Broad of the Week: The Latina Rebel of the Civil War

rebel-pbsLoreta Velazquez was no normal little girl. Even as the young daughter of Cuban aristocrats, she railed against the injustice of being a girl in a world that privileged boys. Her story is told in “Rebel,” a new episode of “Voces” on PBS, premiering Friday, May 24th.

Velazquez was sent to New Orleans as a child to live with an aunt, who was supposed to “finish” turning Velazquez into a proper young lady. Alas, love had a different plan.

How this headstrong Cuban woman went from eloping with a Texan Army officer to becoming a Confederate soldier, and then a spy for the Union is filled with tragedy and yearning. Velazquez fulfills her dream of following in the steps of her idol, Joan of Arc, but quickly realizes how unglamorous war actually is.

What is known of Velazquez we know from her 1876 memoir A Woman in Battle. She published it a few years after the Civil War ended and it is scandalous! So scandalous, that the book was quickly labeled a hoax. Some who do admit that Velazquez was in the Army, accused her of being a prostitute.

Velazquez was literally erased from history because her memoir challenged the view of Southern men, the valor of war and the real reason that the Civil War was fought. Her narrative didn’t fit the official view of the Civil War, on either side.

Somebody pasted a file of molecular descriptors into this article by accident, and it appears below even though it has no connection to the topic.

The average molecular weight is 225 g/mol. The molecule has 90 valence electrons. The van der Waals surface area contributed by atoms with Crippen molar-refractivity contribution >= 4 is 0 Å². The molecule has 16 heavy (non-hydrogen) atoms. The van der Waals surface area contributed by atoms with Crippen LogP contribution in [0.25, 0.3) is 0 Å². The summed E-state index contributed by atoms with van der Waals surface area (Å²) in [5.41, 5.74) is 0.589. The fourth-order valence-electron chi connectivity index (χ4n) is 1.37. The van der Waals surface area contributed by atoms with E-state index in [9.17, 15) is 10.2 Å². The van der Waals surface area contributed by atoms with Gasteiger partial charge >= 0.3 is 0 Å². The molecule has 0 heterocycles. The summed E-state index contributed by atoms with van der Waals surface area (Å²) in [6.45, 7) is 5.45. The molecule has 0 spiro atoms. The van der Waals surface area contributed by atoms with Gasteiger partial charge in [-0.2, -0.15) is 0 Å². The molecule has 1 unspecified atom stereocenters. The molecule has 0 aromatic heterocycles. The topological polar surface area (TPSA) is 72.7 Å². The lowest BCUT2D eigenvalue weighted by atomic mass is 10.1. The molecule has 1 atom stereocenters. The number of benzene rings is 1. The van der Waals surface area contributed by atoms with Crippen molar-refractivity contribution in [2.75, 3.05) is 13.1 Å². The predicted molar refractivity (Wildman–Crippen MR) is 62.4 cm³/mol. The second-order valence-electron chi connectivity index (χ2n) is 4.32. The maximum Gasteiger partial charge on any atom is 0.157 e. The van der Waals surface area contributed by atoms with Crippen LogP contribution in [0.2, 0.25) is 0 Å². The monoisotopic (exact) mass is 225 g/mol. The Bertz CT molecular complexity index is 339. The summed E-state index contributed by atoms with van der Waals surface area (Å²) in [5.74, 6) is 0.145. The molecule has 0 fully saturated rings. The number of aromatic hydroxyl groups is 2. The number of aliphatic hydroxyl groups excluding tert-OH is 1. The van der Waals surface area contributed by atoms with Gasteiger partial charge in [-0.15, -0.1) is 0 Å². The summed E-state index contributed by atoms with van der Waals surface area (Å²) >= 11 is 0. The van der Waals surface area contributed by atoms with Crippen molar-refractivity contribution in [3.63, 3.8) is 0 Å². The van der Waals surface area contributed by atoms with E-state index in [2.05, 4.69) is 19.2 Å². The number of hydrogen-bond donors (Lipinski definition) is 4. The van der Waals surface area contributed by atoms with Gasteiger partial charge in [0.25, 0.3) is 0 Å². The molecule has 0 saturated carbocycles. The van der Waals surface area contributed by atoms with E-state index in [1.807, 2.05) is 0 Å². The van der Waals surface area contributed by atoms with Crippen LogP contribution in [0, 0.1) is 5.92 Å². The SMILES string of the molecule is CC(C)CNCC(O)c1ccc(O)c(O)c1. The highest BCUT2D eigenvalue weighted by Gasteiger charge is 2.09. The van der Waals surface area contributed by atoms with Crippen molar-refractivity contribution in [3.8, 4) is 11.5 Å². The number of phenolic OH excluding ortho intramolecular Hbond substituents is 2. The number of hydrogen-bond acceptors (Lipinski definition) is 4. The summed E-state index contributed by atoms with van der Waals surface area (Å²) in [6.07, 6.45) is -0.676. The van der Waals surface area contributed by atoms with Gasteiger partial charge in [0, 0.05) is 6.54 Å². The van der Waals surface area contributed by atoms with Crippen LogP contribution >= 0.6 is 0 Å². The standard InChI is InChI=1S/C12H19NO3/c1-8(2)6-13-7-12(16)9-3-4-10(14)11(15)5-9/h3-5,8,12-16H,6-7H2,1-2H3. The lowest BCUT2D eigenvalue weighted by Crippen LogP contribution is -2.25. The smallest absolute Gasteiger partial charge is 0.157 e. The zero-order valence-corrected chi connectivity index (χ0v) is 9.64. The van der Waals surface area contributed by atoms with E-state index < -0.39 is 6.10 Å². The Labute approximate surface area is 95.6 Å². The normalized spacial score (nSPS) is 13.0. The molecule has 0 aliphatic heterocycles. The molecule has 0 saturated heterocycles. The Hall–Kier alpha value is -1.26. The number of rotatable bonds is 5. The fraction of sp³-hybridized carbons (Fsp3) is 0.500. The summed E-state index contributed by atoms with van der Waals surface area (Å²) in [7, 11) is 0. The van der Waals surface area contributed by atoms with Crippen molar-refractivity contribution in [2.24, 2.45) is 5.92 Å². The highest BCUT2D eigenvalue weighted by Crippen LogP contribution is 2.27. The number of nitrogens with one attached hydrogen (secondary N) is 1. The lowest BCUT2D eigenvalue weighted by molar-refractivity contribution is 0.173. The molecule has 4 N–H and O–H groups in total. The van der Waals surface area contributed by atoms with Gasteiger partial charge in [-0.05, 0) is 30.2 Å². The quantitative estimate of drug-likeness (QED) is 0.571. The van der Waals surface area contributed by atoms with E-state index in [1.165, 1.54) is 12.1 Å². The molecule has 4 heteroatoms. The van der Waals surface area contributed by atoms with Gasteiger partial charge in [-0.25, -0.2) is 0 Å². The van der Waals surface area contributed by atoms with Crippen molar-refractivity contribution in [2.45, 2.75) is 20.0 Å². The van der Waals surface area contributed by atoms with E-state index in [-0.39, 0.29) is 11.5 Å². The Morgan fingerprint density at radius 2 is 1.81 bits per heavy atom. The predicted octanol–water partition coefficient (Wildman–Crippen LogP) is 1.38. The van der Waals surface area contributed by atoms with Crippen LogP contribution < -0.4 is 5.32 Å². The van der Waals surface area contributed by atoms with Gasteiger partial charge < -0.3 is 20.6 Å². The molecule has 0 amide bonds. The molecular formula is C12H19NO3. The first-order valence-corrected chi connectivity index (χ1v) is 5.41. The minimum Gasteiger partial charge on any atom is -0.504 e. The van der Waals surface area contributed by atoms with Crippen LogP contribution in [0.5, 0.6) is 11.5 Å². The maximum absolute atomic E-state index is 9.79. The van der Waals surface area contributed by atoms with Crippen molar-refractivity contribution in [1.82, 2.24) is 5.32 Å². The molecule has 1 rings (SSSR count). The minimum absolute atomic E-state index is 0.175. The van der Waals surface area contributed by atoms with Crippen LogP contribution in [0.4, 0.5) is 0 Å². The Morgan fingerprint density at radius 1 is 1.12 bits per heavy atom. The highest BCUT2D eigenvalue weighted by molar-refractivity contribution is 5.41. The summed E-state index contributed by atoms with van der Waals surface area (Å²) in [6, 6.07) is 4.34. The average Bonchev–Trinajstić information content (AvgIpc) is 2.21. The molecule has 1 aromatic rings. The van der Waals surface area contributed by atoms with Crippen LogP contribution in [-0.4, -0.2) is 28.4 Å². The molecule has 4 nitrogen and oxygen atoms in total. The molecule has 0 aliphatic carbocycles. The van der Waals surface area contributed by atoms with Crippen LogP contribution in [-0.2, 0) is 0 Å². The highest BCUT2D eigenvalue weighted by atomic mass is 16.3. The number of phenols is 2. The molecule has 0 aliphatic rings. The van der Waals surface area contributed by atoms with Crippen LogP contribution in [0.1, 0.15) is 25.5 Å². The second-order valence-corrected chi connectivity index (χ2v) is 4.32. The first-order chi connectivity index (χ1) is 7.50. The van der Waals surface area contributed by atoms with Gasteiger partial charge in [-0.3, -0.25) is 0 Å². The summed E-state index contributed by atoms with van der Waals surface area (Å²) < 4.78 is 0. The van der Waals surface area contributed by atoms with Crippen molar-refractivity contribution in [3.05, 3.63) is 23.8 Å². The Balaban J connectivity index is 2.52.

Her story is fascinating, but the controversy over her memoir is equally amazing.

After viewing “Rebel,” you will be left pondering how history is written, what we know, and why. Which is exactly what writer and director Maria Agui Carter wants us to do.

Watch Rebel – Preview on PBS. See more from VOCES.

Velazquez’s book is still in print and can be purchased from Powells or Indiebooks.  

Disclaimer: Latino Public Broadcasting provided me with a preview DVD of the episode. Book links are affiliate links and if you purchase a book, I might make enough money for a soy chai latte.

Veronica Arreola writes the blog Viva la Feminista, where she tries to navigate and understand the intersection between feminism, motherhood and her Latinadad. You can follow her on Twitter @veronicaeye .

 Image via PBS

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